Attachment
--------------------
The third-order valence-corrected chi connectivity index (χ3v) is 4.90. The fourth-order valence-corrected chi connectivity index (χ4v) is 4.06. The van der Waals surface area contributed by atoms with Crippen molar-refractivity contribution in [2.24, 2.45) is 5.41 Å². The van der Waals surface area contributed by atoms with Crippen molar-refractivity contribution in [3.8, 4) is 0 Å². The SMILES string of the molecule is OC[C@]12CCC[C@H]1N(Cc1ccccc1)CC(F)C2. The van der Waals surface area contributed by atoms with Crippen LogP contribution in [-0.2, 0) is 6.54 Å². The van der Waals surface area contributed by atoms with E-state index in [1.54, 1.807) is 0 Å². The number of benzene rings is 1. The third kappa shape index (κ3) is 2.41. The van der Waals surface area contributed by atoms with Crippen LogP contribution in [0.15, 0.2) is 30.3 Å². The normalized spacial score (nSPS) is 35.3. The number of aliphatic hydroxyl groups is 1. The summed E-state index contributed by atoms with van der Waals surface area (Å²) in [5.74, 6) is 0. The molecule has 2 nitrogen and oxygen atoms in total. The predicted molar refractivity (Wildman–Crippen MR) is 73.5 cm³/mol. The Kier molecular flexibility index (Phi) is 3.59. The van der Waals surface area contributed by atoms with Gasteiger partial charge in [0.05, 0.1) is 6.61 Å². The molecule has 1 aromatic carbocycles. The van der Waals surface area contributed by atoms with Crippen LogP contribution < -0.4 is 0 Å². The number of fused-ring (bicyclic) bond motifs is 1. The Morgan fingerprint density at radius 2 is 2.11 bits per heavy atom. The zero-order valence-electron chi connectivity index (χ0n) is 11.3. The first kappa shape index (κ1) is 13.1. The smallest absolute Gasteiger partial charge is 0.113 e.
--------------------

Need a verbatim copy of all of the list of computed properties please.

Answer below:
The third-order valence-corrected chi connectivity index (χ3v) is 4.90. The fourth-order valence-corrected chi connectivity index (χ4v) is 4.06. The van der Waals surface area contributed by atoms with Crippen molar-refractivity contribution in [2.24, 2.45) is 5.41 Å². The van der Waals surface area contributed by atoms with Crippen molar-refractivity contribution in [3.8, 4) is 0 Å². The SMILES string of the molecule is OC[C@]12CCC[C@H]1N(Cc1ccccc1)CC(F)C2. The van der Waals surface area contributed by atoms with Crippen LogP contribution in [-0.2, 0) is 6.54 Å². The van der Waals surface area contributed by atoms with E-state index in [1.54, 1.807) is 0 Å². The number of benzene rings is 1. The third kappa shape index (κ3) is 2.41. The van der Waals surface area contributed by atoms with Crippen LogP contribution in [0.15, 0.2) is 30.3 Å². The normalized spacial score (nSPS) is 35.3. The number of aliphatic hydroxyl groups is 1. The summed E-state index contributed by atoms with van der Waals surface area (Å²) in [5.74, 6) is 0. The molecule has 2 nitrogen and oxygen atoms in total. The predicted molar refractivity (Wildman–Crippen MR) is 73.5 cm³/mol. The Kier molecular flexibility index (Phi) is 3.59. The van der Waals surface area contributed by atoms with Gasteiger partial charge in [0.05, 0.1) is 6.61 Å². The molecule has 1 aromatic carbocycles. The van der Waals surface area contributed by atoms with Crippen LogP contribution < -0.4 is 0 Å². The number of fused-ring (bicyclic) bond motifs is 1. The Morgan fingerprint density at radius 2 is 2.11 bits per heavy atom. The zero-order valence-electron chi connectivity index (χ0n) is 11.3. The first kappa shape index (κ1) is 13.1. The smallest absolute Gasteiger partial charge is 0.113 e.